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Can you give a loving home to our 'sticky' dogs?
ANIMAL lovers are being urged to give a dog a home and a second chance at life.
Dogs Trust Evesham is seeking caring new owners for its “sticky” dogs – canines who have been in their care for six months or more – and help them become “unstuck”.
They can become sticky for a variety of reasons including medical issues requiring treatment, age, socialisation or behaviour issues requiring treatment or just being overlooked.
About 15 of the 99 dogs at the rehoming centre have been seeking a new home for six months or more and staff are making a special appeal on behalf of two of its stickiest residents, Jack and Keeley.
Eight-year-old Jack is an older crossbreed who still has plenty of energy. He loves to learn new tricks and will do anything for a tasty treat.
He can be a bit nervous of strangers, which is why he has not yet caught the attention of visitors to the rehoming centre.
He will need a sympathetic new home where he can be helped to adjust and overcome his worries.
Meanwhile, Keeley, is a five-year-old “very loving” black lurcher. She has good basic training and is housetrained.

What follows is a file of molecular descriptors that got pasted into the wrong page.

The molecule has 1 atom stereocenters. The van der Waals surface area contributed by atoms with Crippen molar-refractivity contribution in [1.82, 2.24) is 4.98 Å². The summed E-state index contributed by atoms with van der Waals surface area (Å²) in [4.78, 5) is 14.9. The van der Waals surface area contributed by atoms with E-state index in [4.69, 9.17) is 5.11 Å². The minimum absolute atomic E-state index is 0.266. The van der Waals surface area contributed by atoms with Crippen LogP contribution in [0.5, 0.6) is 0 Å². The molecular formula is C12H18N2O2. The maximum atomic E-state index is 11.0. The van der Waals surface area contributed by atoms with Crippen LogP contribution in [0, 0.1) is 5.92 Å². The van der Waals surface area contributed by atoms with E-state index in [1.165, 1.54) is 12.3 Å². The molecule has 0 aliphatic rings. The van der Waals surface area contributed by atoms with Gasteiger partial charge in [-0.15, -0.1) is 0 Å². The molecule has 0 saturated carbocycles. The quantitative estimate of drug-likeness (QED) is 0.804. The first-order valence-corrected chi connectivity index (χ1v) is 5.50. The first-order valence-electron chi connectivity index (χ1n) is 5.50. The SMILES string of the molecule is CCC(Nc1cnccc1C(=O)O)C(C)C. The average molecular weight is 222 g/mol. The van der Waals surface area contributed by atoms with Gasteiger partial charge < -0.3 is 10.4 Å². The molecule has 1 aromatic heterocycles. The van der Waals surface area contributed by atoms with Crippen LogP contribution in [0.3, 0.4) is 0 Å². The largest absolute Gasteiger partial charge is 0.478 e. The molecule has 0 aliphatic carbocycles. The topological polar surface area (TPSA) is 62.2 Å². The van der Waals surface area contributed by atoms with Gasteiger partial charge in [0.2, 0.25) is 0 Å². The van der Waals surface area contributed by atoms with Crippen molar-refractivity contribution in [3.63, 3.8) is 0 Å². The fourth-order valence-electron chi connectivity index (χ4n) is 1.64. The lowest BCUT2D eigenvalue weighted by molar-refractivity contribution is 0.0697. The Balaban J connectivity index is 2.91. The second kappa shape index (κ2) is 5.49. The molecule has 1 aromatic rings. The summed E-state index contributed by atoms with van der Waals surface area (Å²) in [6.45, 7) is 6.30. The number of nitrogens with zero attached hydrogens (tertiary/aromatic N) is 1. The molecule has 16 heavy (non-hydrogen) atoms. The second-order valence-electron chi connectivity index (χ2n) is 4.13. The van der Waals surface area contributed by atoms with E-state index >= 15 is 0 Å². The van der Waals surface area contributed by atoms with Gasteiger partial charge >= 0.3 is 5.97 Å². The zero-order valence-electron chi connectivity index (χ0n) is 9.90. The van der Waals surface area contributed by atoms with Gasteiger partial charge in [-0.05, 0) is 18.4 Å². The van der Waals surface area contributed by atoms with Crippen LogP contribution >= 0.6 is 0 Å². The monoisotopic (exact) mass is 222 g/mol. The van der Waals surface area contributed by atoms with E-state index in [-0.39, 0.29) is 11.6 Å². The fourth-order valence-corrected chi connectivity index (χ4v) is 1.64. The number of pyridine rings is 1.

She loves to play fetch and does not require much exercise and would like a home where she will not be left on her own for more than a couple of hours a day. She will also need experienced owners who are able to cope with her over-exuberance when out on a lead. She would be best as the only pet in an adult-only home or a home with older teenagers.
Chris Slight, Dogs Trust Evesham rehoming centre manager, said: “Although beauty is in the eye of the beholder, there are some dogs we know will fly out of our rehoming centres.
“Those dogs that fit people’s idea of what a rescue dog should look like – a scruffy, medium-sized crossbreed with a cheeky look will always find a home quickly.
“Dogs that have a limb missing are often popular as people really feel they are helping to ‘rescue’ a dog.
“Similarly a dog that is friendly and approaches the front of his kennel wagging his tail or trying to lick or sniff their hands when people walk past, will get rehomed far faster than a dog that remains at the back of the kennel or doesn’t make eye contact.
“Although puppies are perennially popular, middle aged dogs are also a popular choice as the owner knows ‘what they are getting’.
“The hard work of toilet training and socialisation has been done and the dog can often fit into a household without the owners having to completely change their routine. It is older or ‘teenage’ dogs that can be harder to rehome.”
Anyone interested in rehoming a dog can call the centre on 01386 830613 or visit dogstrust.org.uk.
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